Former President and Chief Executive Officer
New York Academy of Sciences
New York, NY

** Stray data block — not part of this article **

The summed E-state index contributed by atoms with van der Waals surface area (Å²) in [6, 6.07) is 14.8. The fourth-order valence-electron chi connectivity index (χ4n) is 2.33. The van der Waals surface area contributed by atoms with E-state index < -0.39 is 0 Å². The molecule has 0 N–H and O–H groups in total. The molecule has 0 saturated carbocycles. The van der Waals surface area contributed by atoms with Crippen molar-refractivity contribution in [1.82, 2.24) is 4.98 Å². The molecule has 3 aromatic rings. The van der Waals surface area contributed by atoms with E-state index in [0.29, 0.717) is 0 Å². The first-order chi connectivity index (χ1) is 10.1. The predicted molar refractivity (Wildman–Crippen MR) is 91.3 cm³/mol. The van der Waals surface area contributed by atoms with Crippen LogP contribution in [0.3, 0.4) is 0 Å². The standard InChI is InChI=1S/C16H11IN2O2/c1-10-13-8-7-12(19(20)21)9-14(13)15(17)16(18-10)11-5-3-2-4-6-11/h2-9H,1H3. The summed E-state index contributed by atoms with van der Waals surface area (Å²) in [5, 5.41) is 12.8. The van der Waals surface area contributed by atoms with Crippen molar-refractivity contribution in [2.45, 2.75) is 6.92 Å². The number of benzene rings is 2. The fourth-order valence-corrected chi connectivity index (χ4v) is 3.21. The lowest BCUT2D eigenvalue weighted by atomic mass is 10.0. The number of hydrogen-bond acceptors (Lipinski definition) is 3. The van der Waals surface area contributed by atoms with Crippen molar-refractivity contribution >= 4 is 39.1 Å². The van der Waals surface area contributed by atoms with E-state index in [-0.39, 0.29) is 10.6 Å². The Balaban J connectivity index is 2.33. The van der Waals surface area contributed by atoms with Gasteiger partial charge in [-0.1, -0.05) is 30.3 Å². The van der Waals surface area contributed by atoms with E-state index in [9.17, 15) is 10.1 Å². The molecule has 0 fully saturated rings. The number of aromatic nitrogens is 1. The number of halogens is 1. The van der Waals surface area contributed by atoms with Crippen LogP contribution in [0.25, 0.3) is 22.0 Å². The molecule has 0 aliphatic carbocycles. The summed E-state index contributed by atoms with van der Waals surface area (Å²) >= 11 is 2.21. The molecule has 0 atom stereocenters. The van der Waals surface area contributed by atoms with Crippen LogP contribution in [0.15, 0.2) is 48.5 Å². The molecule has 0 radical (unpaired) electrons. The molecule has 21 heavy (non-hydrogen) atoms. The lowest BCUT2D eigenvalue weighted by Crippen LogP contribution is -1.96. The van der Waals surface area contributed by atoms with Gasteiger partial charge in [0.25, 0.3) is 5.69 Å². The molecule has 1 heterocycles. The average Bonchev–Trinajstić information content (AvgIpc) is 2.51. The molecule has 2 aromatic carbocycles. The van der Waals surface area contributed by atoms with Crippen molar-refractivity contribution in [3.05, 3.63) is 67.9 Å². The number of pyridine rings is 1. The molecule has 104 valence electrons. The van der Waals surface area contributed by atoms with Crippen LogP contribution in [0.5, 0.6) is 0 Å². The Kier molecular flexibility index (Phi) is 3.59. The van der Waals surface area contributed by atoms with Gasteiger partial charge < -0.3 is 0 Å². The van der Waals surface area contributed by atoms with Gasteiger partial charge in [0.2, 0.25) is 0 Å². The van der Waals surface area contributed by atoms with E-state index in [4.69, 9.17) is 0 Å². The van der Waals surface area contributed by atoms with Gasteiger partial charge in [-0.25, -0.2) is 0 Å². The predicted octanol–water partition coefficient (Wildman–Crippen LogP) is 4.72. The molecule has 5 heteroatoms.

Rodney W. Nichols, President and CEO of the New York Academy of Sciences from 1992 to 2001, was previously Scholar-in-Residence at the Carnegie Corporation of New York (1990-1992), and Vice President and Executive Vice President of The Rockefeller University (1970-1990). Earlier he served as an R&D manager in industry and in the Office of the Secretary of Defense. A Harvard graduate and applied physicist, he is an experienced executive in both the public and private sectors. He has held major responsibilities for budgets, strategic planning, facilities and construction, public affairs, fundraising, institutional governance, and university-industry relations. Co-author of two books and scores of papers, he frequently lectures on: research and development trends; international scientific cooperation and competition; and K— 12 education for economic growth. Long active in international affairs, Mr. Nichols has led projects conducted in China, Japan, India, Europe, Africa, the Middle East, and Latin America. He is on the Board of Advisors to Foreign Affairs, chaired the Committee on Science and Technology for Development (COSTED) of the International Council of Scientific Unions (ICSU), and co-chaired the Japan-U.S. Cooperative Science Program administered by the National Science Foundation. He is a member of the Governing Board of the U.S.-India Forum on Science and Technology. Mr. Nichols was appointed to U.S. government delegations for international negotiations on arms control, as well as for programs in technology transfer and capacity-building in developing countries. Appointed to the Executive Committee of the Carnegie Commission on Science, Technology, and Government (1989-1994), Mr. Nichols was principal author of the Commission’s January 1992 report entitled Science and Technology in US International Affairs. He also was vice chair to former President Jimmy Carter for the Commission’s December 1992 report on Partnerships for Global Development. He co-authored chapters on Science and Technology in North America for UNESCO’s biennial World Science Report (1994, 1996, and 1998), prepared the entry on Science and Technology for Oxford’s Encyclopedia of US Foreign Relations (1997), and chaired a research project of the Council on Foreign Relations on Technology Policy in Managing Global Warming (2001). He is a member of the editorial board of Technology in Society: An International Journal. Mr. Nichols has advised the White House Office of Science and Technology Policy; the State, Defense, and Energy Departments; the National Institutes of Health; the National Science Foundation; the United Nations; the U.S. Congress Office of Technology Assessment; and the National Academies of Science and Engineering. He has given Congressional testimony on both civilian and defense R&D. His commercial consulting has included the central research laboratory of GTE and Shell Technology Ventures. In the New York area, he currently serves on the boards of CUNY Research Foundation, Eugene Lang College of New School University, Irvington Institute for Immunological Research, the Manhattan Institute, and the ALS Association. He is chair of the American Forum for Global Education. He was a founding judge on the selection panel for the American Committee for the Weizmann Institute’s Women in Science Award. Earlier he served on the boards of the American University in Beirut, Christopher Reeve Paralysis Foundation, the Harbor Branch Oceanographic institution, and the Critical Technologies Institute (operated by RAND). He is a consultant to the Richard Lounsbery Foundation, the Simons Foundation and other non-profit initiatives. Elected a Fellow of the AAAS and of the New York Academy of Sciences, Mr. Nichols is a member of the American Physical Society. He was elected to the Council on Foreign Relations and Sigma Xi. He was awarded the Secretary of Defense Medal for Distinguished and Meritorious Civilian Service (1970), the Distinguished Patriot Award of the Sons of the Revolution (1996), and an honorary Doctor of Science by Cedar Crest College (2001). He is a member of the Harvard Club, Century Association, and Cosmos Club.